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The Committee to Establish Principles and Processes for Reconsideration of Names, Statuary, Monuments and Traditions

Submitted By: The Committee to Establish Principles and Processes for Reconsideration of Names, Statuary, Monuments and Traditions.

Date: December 22, 2020

The Committee met once a week since receiving our charge. We have reviewed principles and procedures in place on other campuses and discussed some case studies from other campuses and our own history, always informed by relevant scholarship. We drafted a statement of principles to guide decision makers at DePauw through a response to a potential petition and we established a process for the review and potential resolution of the petition. We have collected some additional recommendations as well. The Committee also recommends that all documentation created by or presented to the Committee, including but not limited to, petitions, research, meeting minutes, presentations, feedback, and reports are submitted to Archives and Special Collections for preservation and access. Access restrictions can be applied if privacy concerns are applicable. Further, there may be value in ongoing research about historical and contextual information about DePauw’s various buildings, statuary, and traditions.

The Committee was disbanded upon completion of this work.

Committee members included:

Faculty: Julia Bruggemann (Co-Chair), Sarah Cowan

Staff: Amanda Kim (Co-Chair), Dawna Wilson, Juli Smith, Jeannette Johnson-Licon, Bethany Fiechter

Students: Whitney Weinschenk, Georgianna Port, Derrick Ousley

Alumni/BOT: Max Hittle, Eric Wolfe


Guiding Principles

Our university traditions should be grounded in the mission, vision and values of DePauw University. We pride ourselves on providing a diverse and inclusive learning and living experience with a rich history. DePauw was envisioned by its founders to be an ecumenical institution of national stature that would be “conducted on the most liberal principles, accessible to all religious denominations, and designed for the benefit of our citizens in general.”

Our institutional commitment to rigorous intellectual engagement, when applied to our traditions, means that DePauw University will exercise careful stewardship in providing naming and renaming opportunities to recognize individuals, landmarks and entities. Renaming opportunities are recognized to be rare and exceptional events and serve as critical moments for teaching and learning. Therefore, the research and evaluation should be conducted with due diligence, in a fair and unbiased manner. This will ensure that the language, history and traditions are consistent with the university’s stated values and allows for all community members to be included in the process. Our conversations and decisions should reflect our institutional values of Curiosity, Diversity, Inclusion, and employ the language of equity, belonging and community.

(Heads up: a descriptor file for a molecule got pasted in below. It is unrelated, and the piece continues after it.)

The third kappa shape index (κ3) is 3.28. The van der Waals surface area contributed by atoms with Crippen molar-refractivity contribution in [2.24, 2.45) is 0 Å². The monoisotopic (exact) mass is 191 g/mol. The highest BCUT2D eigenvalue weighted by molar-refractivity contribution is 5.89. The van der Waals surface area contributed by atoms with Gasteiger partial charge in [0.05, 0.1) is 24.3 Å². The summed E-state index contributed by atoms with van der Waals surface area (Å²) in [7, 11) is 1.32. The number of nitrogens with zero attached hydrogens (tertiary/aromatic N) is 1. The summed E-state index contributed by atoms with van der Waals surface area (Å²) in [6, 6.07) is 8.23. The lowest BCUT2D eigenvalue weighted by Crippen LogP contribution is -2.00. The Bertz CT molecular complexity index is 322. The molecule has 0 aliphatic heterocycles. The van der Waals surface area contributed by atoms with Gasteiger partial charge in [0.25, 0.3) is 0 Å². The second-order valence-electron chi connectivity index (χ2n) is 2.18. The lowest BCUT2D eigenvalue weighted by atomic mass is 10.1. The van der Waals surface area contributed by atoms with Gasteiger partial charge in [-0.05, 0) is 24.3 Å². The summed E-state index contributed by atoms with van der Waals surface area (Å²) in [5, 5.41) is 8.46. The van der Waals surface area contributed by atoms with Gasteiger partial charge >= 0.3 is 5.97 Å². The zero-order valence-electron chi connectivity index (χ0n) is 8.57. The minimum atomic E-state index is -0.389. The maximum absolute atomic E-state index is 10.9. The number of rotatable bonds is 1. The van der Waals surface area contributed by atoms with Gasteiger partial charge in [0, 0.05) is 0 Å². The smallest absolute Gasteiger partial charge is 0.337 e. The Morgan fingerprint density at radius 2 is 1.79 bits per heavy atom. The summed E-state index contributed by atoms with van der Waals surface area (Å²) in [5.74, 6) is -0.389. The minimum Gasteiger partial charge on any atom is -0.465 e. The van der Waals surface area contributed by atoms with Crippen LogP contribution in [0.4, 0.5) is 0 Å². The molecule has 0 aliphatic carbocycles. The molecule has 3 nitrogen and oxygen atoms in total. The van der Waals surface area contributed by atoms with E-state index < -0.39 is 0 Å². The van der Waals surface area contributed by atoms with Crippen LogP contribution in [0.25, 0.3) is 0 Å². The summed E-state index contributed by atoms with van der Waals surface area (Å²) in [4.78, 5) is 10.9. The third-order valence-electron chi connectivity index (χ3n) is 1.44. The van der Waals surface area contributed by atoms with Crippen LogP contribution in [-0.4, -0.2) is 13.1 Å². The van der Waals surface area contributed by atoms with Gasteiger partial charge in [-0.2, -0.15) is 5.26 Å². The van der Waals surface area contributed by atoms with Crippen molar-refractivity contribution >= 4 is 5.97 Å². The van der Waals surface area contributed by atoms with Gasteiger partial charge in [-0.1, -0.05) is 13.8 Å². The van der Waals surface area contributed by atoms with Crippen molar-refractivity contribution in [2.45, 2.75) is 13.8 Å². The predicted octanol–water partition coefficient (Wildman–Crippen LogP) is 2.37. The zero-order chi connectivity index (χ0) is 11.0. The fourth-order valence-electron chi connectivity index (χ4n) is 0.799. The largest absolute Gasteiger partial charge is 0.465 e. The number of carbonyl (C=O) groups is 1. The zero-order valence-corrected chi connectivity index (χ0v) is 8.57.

A key institutional goal of DePauw University is to prepare graduates to support and create positive changes in their communities and the world. To that end, as much as possible, we should foreground the experiences and perspective of people from historically under-represented and marginalized communities, reduce harm to vulnerable communities and increase access to education at all levels.


Reconsideration Process

  1. Petition
    An institution’s history, building and facility names, monuments, statues and other honorific traditions (“Traditions”) may need to be re-considered for various reasons. Traditions, for the purposes of this process should be of a campus-wide nature (rather than within a particular department, unit or student organization) that necessitates consideration on behalf of the university. Any member of the DePauw Community may initiate a reconsideration of a Tradition by filing a written petition.